19a.new cooker

Our kitchen, and home, is now complete.

20.after north view21.after east view22.after south view23.after west view24.after front door25.outside door


renovation ruminations: part 4

The bedrooms didn’t need too much work. The previous owners installed bay windows in the two main bedrooms, adding a bit more space and enhancing the gorgeous views. They tiled the floor area in the window section to blend in with the cream carpet.

the pink walls, pelmets and curtains were first to go.

5. new curtains

We pulled up the carpet and removed the tiles

then filled in the gaping hole with Tasmanian oak flooring. The hideous solid wardrobe doors were replaced with Tassie oak framed mirrored ones

and the floorboards were sanded and polished.

17.K's after16.M's after15.M's after

After much searching, I found some antique bedside cabinets. They are mismatched and after some restoration they completed the picture perfectly.

18.K's bedsides19.M's bedsides

The third bedroom was designated for guests

18.bed 3 before

but the sofa bed was soon re-homed once I discovered how uncomfortable it was. The carpet had to go and a huge built in cupboard was deconstructed and resurrected in the shed. With some rearranging, the room has become a cosy guest suite for one as well as my playroom.



renovation ruminations: part 3

The lounge required more of a makeover than renovation. The previous owners added the extension and despite the cream carpet, the red brick walls darkened the room.

1.before lounge2.before lounge3.before lounge

The first part of the project was to render and paint the walls to match the rest of the house.


The window was replaced with double glazing and new curtains soon followed.

7.new curtains:window

We removed the carpet and most of the tiles around the fireplace. The concrete slab was sealed and Tasmanian Oak flooring laid & polished.

8.stripped floor9.raw floor10.polished floor11.polished floor

A new sliding door opens onto the deck.

13.new window

The new step linked perfectly to the original timber flooring through the dining room and along the hallway.

12.new step14.after1

The new modular lounge suite and rug completed the picture.


renovation ruminations: part 2

Having completed the extension with the second bathroom, we were excited to start renovating the main bathroom and laundry. The bath and shower were made to accommodate vertically challenged individuals and the ugly window and lino had to go.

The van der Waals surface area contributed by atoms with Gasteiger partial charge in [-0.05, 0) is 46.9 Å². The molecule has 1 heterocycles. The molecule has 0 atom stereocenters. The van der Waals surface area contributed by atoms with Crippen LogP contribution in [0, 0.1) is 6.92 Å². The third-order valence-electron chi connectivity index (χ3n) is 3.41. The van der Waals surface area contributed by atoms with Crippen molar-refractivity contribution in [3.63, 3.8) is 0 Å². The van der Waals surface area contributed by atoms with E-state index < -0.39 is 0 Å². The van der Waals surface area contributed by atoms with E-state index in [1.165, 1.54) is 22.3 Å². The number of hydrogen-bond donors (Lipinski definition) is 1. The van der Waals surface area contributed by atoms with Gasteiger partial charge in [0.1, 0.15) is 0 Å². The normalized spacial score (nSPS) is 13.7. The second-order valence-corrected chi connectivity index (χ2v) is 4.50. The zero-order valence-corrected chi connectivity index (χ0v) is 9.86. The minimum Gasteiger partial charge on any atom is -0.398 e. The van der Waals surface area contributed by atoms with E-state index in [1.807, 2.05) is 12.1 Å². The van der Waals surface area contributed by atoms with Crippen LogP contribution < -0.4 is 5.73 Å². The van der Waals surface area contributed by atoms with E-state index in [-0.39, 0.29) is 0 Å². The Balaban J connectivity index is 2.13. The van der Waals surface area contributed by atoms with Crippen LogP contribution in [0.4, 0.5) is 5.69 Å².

1.bath before

The tiles proved a bit difficult to remove

2.bath duringbath during

but perseverance paid off.

3.bath during

The more we demolished, the more shonky workmanship was revealed.

4.bath during

The laundry became a blank canvas once the lino was removed.

The new window and floor in the bathroom

8.bath during

were soon followed by internal walls and the bath.

9.bath during10.bath during

The laundry was progressing at the same time

11.laundry during

and the laying of tiles hinted that the end was nigh.

12.bath during13.bath during14.laundry during

We inherited an old Blackwood vanity unit that had been abandoned in the garage of a house bought by a friend. We were sure we could use it somewhere.

15.laundry bench before

A local joiner restored the timber, created a new top and replaced the cupboard inserts with reclaimed mini-orb. With a new ceramic sink and some knobs I found on the internet, the old vanity was given a new life. A floor to ceiling corner cupboard completed the picture.

16.laundry after17.laundry after

We wanted a rustic solid timber vanity unit for the bathroom which we soon realised we weren’t going to find in a shop. We bought a sturdy Blackwood slab and our joiner created a unique masterpiece.

18.bath after

Our beautiful new bathroom was complete.

19.bath after20.bath after